A young support worker who balances life as the primary carer for her mum with a fulltime job helping people with complex mental health needs has been shortlisted for a top award.

Ellie Jones, 20, joined the care industry just two years ago but has already been announced as a finalist in this year’s Wales Care Awards – the care sector equivalent to the Oscars.

Since joining Liberty Care Ltd in Blackwood, Caerphilly, as a support worker and being quickly promoted to senior support worker, the former Ystrad Mynach student has continually impressed her team – so much so they repeatedly nominate her for staff member of the month.

The care worker, who supports five women with mental health needs in a supported living home, now finds herself in the running for the Exceptional Newcomer Award, sponsored by Barchester Healthcare, at this year’s Wales Care Awards.

The annual event is hosted by social care champions Care Forum Wales which supports more than 450 care homes, nursing homes and other independent health and social care providers across Wales.

Ellie, from Blackwood, will now join dozens of care workers at a glittering ceremony at City Hall in Cardiff on Friday, October 21, hosted by popular tenor, Wynne Evans, best known as Gio Compario from the Go Compare TV ads.

“I’m very surprised but proud to be shortlisted out of all the nominees,” she said.

“Being put forward for an award was more than enough for me but to find out I am shortlisted has been overwhelming. I’m very chuffed and proud.

“There’s nothing I regret about coming into this role. I love my job and just coming into work and making a difference is a massive achievement for me and seeing people progress is really rewarding.”

Ellie’s colleagues put her success down to her natural ability to empathise and put herself in the shoes of her service users – skills born by her experience as the main carer for her mother over the past five years.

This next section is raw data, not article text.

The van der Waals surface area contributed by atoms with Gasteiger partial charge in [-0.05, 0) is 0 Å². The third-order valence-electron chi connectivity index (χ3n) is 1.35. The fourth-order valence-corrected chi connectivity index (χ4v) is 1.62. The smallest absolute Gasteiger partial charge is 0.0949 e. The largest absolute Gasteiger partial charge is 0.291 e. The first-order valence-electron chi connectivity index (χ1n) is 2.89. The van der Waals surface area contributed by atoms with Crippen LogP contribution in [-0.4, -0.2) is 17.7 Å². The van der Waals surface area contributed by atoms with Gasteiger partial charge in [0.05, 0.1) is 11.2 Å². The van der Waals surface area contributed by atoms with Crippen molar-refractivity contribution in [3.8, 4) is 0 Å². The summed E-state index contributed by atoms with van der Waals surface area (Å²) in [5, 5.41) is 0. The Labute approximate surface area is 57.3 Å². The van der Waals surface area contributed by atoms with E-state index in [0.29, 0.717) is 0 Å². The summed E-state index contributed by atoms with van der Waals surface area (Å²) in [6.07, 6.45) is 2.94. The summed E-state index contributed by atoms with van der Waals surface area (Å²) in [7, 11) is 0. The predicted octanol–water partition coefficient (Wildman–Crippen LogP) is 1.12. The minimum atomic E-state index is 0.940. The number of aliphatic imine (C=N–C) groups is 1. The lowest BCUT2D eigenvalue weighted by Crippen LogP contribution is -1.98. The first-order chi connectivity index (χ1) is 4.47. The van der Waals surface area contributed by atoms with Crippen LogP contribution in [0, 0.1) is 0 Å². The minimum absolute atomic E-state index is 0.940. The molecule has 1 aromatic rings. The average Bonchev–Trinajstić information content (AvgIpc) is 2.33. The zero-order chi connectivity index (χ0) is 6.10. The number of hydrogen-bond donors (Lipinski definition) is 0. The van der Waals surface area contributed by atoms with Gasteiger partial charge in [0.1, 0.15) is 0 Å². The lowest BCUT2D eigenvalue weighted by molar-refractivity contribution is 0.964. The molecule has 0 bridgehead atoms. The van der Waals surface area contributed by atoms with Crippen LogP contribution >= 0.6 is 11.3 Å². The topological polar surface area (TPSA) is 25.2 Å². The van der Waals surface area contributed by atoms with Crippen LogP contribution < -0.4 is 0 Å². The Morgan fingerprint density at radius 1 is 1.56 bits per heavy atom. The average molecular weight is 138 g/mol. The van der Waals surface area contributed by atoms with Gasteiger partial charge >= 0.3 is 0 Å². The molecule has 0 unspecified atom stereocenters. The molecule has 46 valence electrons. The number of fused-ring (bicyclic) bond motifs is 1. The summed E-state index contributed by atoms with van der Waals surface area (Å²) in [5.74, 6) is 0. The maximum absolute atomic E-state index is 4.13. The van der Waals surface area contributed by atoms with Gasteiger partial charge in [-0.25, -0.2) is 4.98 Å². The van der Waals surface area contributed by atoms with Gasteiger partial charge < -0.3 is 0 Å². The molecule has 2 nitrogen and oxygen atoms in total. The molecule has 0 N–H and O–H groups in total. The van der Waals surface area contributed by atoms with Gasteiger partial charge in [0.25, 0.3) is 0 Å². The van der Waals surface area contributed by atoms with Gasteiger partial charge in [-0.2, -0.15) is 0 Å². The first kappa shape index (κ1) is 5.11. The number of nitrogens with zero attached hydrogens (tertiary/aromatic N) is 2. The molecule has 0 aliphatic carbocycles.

“I was 14 or 15 when my mum had her first stroke,” she said.

“My mum had great difficulty with her physical abilities from that point including personal care so I would support my mum in that area and help her with her benefits. I also had to take on the role of being a young carer for younger three siblings and then my grandparents became quite unwell too.

“These experiences have helped me in different ways. It has helped me to recognise dignity as obviously with my mum it was quite deflating for her to be showered. I tried to find ways of helping her feel more comfortable and now I apply that to my role to ensure the dignity of the ladies I support.

“It has allowed me to be more compassionate and I think it has allowed me to adapt as a person and become more confident and push myself to limits I didn’t think were possible. I never thought I would be able to contact GPs for myself let alone for someone else.

“It can be difficult as I don’t get a lot of time to myself. On my days off I’m making up for the time I was in work and making sure I’m able to take my mum to appointments and cooking, cleaning and administering medicine.”

Ellie was nominated for her award by Sue Smith, Team Leader at Liberty Care Ltd.

She said: “When Ellie first came to us she had just turned 18 but was extremely natural in the way she interacted with service users.

“She made an instant impression but more so because that support was delivered during the pandemic when the impact on mental health was quite significant.

“For me this young girl of 18, having never worked in care before, was standing out as an individual who worked naturally with individuals in times of crisis and was making a difference to them.

“I’m absolutely chuffed to pieces for her. Ellie has worked hard and still does. She goes above and beyond to make sure the ladies she supports have good quality care.”

Mario Kreft MBE, Chair of Care Forum Wales, said the aim of the Wales Care Awards was to recognise the unstinting and remarkable dedication of unsung heroes and heroines across Wales.

He said “The social care sector is full of wonderful people because it’s not just a job, it’s a vocation – these are people who go the extra mile for others.

“During the Covid crisis, this fantastic workforce rose magnificently to the challenge, putting their own lives on the line to do everything they possibly could to safeguard the people for whom they provide care.

“Unfortunately, it has taken a global pandemic for many other people to realise how important and how significant our social care workforce is.

“Their incredible contribution was summed up best in the powerful and emotive words of the song, Heroes of our Heart, written by the acclaimed poet Mererid Hopwood and sung by Sir Bryn Terfel, which was set to the famous tune of Men of Harlech. The message that the diolch should last forever is one that we should never forget.